First Time Visitor’s Guide to Piran, Slovenia

The first-time visitor is often drawn to Piran by beautiful photographs of a turquoise sea and Venetian-style architecture, but Piran is more than just a place to relax, it is a culinary heaven with some of the best wellness spas on earth. The town of Piran grew up on olive oil and the famous la fleur de sel sorts salt (at one time, salt was nearly as precious as gold), and other local delicacies to include white truffles, budget-friendly wines, and fresh seafood. To give you an idea of how important quality, local food is to Piran, a McDonald’s was opened in the town, but closed in less than a year. The city is the luminescent pearl on Slovenia’s 46.6-mile coast, and this guide is designed to help first-time visitors get the most out a trip to Piran, from the things to do and see, to the best hotels.

Piran, Slovenia by Richard Huber

The country of Slovenia has a unique style and attitude: it runs as efficiently as does Germany but has the laid-back attitude of Italy. Piran was actually part of Italy until the end of WWII, and it remains bi-lingual today. Though Piran gets busy at the height of summer, it is still the type of town where you can have chance encounters with locals.

The larger town of nearby Portoroz lies east of Piran, and it takes about 30 minutes to walk there. A scenic shore path runs between the two towns. Portoroz specializes in spa treatments thanks to the unique mud and salt found in the area.

What to Do and See in Piran

Tartini Square by Sylaf

Recreational activities abound in Piran, from biking the seaside promenade, to sailing in the gentle waters of the Gulf of Piran. Swimming and tanning are, of course, exceptionally popular. One of the best, indeed, one of the only sights in Piran is the Church of St. George, and it’s worth hiking to the top of the bell tower (1€) to catch a spectacular view of the town. Portions of Piran’s old city walls run through the hill behind it, which can also be toured, and just behind them is the local cemetery, which is typically filled with bedazzling flower displays.

The main square is named after the violinist Giorgio Tartini. Make sure to check out the Venetian House, the red building on the square. Legend has it that a rich merchant built it for his beloved mistress, and there’s an inscription between the upper windows that reads Lassa pur dir, or “let them talk”. This was his way of proving to his love that she was more important than his reputation.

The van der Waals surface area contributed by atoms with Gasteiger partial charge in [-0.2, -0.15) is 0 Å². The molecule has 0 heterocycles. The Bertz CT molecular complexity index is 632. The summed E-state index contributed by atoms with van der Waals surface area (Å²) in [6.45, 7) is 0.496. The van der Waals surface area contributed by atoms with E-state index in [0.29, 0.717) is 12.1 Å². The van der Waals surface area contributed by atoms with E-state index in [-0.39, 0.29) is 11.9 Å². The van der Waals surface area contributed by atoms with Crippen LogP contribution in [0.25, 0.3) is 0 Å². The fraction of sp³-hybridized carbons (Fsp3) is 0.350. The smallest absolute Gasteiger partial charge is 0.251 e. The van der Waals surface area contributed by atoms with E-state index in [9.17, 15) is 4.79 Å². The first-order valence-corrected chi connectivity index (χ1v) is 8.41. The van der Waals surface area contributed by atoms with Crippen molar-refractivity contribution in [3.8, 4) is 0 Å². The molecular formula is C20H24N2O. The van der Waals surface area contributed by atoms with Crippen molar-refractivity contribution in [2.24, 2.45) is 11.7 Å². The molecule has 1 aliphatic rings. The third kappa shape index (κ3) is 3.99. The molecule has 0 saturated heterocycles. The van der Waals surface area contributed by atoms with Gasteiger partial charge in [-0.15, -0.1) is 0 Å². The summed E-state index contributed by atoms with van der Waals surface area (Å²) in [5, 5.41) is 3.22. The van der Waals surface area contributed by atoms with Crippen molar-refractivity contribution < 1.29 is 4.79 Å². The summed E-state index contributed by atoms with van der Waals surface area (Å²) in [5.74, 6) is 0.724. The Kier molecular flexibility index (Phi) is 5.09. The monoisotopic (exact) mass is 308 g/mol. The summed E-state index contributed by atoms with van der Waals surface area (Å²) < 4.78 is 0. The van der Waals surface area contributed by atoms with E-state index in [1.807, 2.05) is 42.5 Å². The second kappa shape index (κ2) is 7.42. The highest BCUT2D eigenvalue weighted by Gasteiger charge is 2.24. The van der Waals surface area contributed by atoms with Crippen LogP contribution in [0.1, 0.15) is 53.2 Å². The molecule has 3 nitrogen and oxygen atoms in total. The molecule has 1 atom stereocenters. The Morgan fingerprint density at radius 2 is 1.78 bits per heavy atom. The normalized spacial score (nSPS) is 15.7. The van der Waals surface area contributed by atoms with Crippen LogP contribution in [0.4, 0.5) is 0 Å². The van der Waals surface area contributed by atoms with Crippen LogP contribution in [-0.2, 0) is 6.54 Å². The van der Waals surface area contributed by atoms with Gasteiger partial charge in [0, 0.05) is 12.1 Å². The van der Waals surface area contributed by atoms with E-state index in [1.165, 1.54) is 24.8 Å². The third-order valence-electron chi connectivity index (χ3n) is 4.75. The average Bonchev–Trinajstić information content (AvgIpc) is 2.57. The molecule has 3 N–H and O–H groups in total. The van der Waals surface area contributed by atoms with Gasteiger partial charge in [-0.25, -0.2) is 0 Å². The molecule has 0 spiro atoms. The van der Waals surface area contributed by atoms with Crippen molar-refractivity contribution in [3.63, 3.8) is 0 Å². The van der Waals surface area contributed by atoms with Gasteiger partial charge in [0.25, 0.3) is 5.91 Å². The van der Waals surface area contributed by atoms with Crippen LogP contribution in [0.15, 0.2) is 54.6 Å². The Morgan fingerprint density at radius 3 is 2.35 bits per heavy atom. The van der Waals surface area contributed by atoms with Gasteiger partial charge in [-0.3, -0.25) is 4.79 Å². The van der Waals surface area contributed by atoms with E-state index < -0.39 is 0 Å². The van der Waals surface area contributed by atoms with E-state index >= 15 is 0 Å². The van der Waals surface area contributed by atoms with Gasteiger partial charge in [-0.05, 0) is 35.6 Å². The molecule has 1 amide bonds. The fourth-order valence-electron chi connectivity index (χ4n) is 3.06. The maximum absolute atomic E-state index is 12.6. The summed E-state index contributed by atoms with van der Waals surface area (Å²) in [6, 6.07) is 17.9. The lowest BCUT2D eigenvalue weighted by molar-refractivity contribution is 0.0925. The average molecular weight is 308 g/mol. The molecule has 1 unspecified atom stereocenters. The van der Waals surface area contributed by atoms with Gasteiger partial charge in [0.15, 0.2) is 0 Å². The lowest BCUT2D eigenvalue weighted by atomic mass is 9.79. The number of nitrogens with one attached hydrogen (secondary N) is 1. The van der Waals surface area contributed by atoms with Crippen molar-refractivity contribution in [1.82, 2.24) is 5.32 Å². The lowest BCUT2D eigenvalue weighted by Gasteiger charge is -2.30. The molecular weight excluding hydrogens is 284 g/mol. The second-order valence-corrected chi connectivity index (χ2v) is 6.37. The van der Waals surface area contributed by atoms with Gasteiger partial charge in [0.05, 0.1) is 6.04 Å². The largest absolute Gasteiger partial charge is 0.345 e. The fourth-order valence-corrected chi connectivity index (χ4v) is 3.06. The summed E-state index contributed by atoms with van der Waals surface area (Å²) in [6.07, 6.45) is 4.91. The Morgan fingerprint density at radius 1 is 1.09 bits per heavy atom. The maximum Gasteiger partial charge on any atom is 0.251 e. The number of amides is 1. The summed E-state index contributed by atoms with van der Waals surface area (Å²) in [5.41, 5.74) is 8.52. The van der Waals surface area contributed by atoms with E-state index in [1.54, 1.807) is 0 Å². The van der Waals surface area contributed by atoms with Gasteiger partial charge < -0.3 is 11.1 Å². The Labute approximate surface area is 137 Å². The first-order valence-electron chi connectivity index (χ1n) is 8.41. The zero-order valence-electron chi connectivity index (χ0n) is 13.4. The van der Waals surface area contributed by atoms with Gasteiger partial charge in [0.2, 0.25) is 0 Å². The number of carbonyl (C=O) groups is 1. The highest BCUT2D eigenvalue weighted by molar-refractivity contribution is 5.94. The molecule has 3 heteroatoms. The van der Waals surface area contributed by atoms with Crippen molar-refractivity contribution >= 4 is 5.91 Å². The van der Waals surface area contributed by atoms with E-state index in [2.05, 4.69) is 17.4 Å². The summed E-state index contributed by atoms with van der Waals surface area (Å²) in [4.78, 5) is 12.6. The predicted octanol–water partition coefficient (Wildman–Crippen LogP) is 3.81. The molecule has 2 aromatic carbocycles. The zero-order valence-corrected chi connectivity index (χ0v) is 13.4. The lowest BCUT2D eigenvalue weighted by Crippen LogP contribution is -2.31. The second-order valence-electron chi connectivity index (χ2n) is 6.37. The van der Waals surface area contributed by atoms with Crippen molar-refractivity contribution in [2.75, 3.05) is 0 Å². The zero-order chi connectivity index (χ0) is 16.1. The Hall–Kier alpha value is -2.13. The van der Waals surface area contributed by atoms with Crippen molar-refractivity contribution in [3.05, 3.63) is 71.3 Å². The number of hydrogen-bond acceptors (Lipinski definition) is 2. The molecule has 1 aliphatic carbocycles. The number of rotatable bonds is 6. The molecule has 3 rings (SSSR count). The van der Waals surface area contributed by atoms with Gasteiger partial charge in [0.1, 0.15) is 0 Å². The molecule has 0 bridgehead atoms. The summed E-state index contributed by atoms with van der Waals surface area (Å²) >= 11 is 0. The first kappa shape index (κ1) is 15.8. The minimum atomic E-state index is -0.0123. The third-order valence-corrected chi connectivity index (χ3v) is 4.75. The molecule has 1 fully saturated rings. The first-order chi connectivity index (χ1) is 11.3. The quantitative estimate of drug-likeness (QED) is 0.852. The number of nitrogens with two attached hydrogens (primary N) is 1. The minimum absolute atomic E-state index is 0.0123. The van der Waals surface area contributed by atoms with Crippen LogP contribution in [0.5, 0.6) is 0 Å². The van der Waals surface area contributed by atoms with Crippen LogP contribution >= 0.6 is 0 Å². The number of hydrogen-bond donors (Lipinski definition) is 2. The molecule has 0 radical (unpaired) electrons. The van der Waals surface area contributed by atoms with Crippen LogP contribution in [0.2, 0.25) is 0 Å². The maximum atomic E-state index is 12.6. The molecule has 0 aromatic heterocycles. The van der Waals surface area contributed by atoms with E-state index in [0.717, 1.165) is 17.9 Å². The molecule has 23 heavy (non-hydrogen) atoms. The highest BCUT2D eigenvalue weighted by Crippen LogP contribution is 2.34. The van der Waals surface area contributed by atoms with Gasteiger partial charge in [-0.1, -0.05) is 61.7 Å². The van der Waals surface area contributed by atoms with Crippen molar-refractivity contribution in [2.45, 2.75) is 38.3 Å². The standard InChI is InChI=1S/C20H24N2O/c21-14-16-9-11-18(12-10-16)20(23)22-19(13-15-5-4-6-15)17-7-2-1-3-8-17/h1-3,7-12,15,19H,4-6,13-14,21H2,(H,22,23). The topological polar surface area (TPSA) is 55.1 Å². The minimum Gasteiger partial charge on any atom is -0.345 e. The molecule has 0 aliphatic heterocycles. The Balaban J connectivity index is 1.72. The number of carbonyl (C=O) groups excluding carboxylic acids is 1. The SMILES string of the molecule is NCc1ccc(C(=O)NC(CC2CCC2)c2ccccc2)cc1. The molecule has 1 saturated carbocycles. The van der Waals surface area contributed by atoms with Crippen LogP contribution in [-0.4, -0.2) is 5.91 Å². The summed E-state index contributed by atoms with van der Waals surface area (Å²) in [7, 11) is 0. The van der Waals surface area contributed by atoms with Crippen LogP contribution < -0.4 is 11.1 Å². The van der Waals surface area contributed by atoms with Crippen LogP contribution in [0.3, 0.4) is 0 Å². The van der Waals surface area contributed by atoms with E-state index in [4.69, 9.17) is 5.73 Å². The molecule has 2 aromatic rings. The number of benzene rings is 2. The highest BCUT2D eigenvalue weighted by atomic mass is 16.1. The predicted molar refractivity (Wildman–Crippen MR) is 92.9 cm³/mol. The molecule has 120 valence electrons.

Piran Waterfront by OniRAM

Many of the area’s best spas are located within the city’s hotels. Fortunately, you don’ thave to be a hotel guest to patronize them. The spas feature the area’s mud and salt, which are famous for their healing abilities.

The first-time visitor must try la fleur de sel sorts salt, either on savory dishes or in locally made dark chocolates. I recommend taking a guided tour of the National Park of Piran Salt Pans or the Fonda sea bass fish farm ( the farm is located inside the park). Fonda is known for producing the best farmed sea bass in the world, and I highly recommend a plate of sea bass carpaccio topped with local olive oil and fleur de sel sorts.

Where to Stay in Piran

Both Piran and Portoroz have a good selection of accommodations. I recommend staying in Piran if you want to have quaint cobblestone streets right outside your door, as Portoroz is a more modern city. Locals rent out private accommodations as well, and this is one good website for booking. Hostels are quite prevalent in Piran, but the prices are higher than typical. For more modern accommodations, I recommend staying in Portoroz. The luxurious, 5-star Hotel Kempinski Palace Portoroz , built during the time of the Austro-Hungarian Empire, pairs trendy, modern French décor with classic architecture.

Where To Eat in Piran

Seaside Cafe in Piran

For a list of restaurant recommendations, check out my article, The Traditional Foods of Piran, Slovenia.

How to Get To Piran, Slovenia

Ferries run from Venice to Piran, and from Piran to Rovinj, Croatia. Piran is also regularly served by bus from Trieste, Italy, and Slovenia’s capital, Ljubljana. Buses run further south through the Istrian peninsula, but the area is quite rural and I, therefore, recommend renting a car. If you are trying to get from Zagreb, Croatia’s capital, to Piran, I recommend taking a bus to Umag, then catching a local bus to Piran. Make sure to get to Umag early to make sure buses are still running. In general, bus service is almost nonexistent on Sundays.

 Written by Mattie Bamman for EuropeUpClose.com

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